Housing Complex

The Main Arguments Against Changing the Height Act, and Why They’re Wrong

A rendering of Pennsylvania Avenue with 200-foot buildings.

A rendering of Pennsylvania Avenue with 200-foot buildings.

Opponents of the city's proposed changes to Congress' 103-year-old Height of Buildings Act came out in full force to a D.C. Council hearing yesterday to lay out their arguments for preserving the law that caps the verticality of D.C.'s skyline. Their points were manifold, and often intelligently thought out and presented. But there were a few persistent themes to their opposition—and to statements made by the two councilmembers present—that fundamentally missed the mark. Here's a roundup of those arguments and why they're wrong.

Raising the Height Act would lead to tall buildings downtown rather than in neighborhoods that need an economic boost.

This is probably true. It's also irrelevant. For one thing, most struggling neighborhoods don't really want 15-story buildings. Anacostia residents have fiercely resisted a proposed six-story building on their main street, in part because they say it's too tall.

Downtown, however, could use some additional density. D.C. office rents are sometimes ranked the highest in the country. Increasing supply could ease rents, lure more businesses to the District, and create local jobs. It would also boost tax revenue significantly—from the higher property values that would result, the incomes of the new residents the city could accommodate, and the 10 percent food tax that all those new office workers and residents would spend on lunch and dinner. That revenue could then be spent on subsidies and incentives for development east of the Anacostia River and elsewhere that's appropriate in scale and type to the neighborhoods. Residents of those neighborhoods would be more likely to welcome grants for retail and community organizations, and perhaps a new government agency building or two, than the arrival of skyscrapers.

Where's the infrastructure?

This line of reasoning came from both public witnesses and Council Chairman Phil Mendelson, who accused Planning Director Harriet Tregoning of failing to consider the "cost of infrastructure" if the Height Act were amended. The basic idea is that taller buildings would mean more people in development clusters, particularly downtown and near Metro stations, and so better transit and road and utility infrastructure would be needed.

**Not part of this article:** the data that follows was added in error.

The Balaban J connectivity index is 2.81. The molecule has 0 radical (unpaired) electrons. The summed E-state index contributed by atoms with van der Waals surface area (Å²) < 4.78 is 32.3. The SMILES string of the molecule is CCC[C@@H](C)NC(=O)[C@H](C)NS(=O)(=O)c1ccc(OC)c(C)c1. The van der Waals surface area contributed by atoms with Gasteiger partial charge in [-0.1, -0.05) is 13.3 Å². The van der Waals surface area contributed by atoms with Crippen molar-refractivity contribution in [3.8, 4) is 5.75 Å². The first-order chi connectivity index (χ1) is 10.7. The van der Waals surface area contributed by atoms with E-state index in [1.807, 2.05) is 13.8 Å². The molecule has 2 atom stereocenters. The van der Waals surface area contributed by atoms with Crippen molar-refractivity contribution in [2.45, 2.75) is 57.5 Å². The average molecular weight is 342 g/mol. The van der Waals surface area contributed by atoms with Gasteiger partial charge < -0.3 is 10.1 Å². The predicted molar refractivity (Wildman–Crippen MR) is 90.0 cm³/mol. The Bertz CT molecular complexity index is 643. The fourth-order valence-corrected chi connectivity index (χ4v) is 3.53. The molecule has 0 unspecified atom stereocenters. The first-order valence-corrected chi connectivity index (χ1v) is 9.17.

The problem with this argument is that the infrastructure is already needed. Bits of our streets keep getting swallowed up by sinkholes. Metro's miserably overcrowded during rush hour. There's a $1 billion plan underway to bury the city's power lines and prevent massive power outages, and a $2.6 billion plan to build huge tunnels under the city to mitigate flooding and stormwater runoff. What we need isn't to limit our demand for new infrastructure; it's to raise the money to pay for that infrastructure. The new revenue from taller development downtown and elsewhere could help bring us the infrastructure we're already lacking.

It won't lower the cost of housing, because high-rise units are expensive.

Laura Richards of the Penn Branch Citizens Civic Association made this argument at the hearing. Given that condos and apartments in high-rises tend to be pricey, "changing the Height Act will just exacerbate" the problem of unaffordable housing, she said—unless we fill up high-rises with people on public housing assistance.

But the goal of allowing taller buildings isn't to create affordable housing in those buildings; it's to make housing cheaper elsewhere in the city. I won't launch into an explanation of the basic principle of supply and demand, but I will note that there's a cascading effect in D.C. When there's a limited supply of high-end housing, people of means who can't find that housing will settle for, say, a condo near U Street, thereby driving up the cost of rents and for-sale homes in that neighborhood. Young professionals who would have moved there find themselves priced out and head for Petworth, which then becomes unaffordable to the families who have long lived there, and the pattern continues. It may seem counterintuitive, but creating housing for wealthy Washingtonians can actually make it more affordable for the rest of us.

And then consider the alternative. If we don't create a mechanism to boost the supply of housing in D.C. and the population keeps growing, then we're definitely going to see our housing prices rise. Some critics of amending the Height Act argue that D.C.'s population growth forecasts are inflated. But even if that's the case, housing isn't about to get cheap in D.C., and so increasing supply will continue to make the city more affordable.

The public hasn't been consulted.

Many opponents of the changes have made this argument. It simply isn't true. The Office of Planning has held 10 public meetings in different parts of the city, and there was a public NCPC meeting after the draft recommendations came out.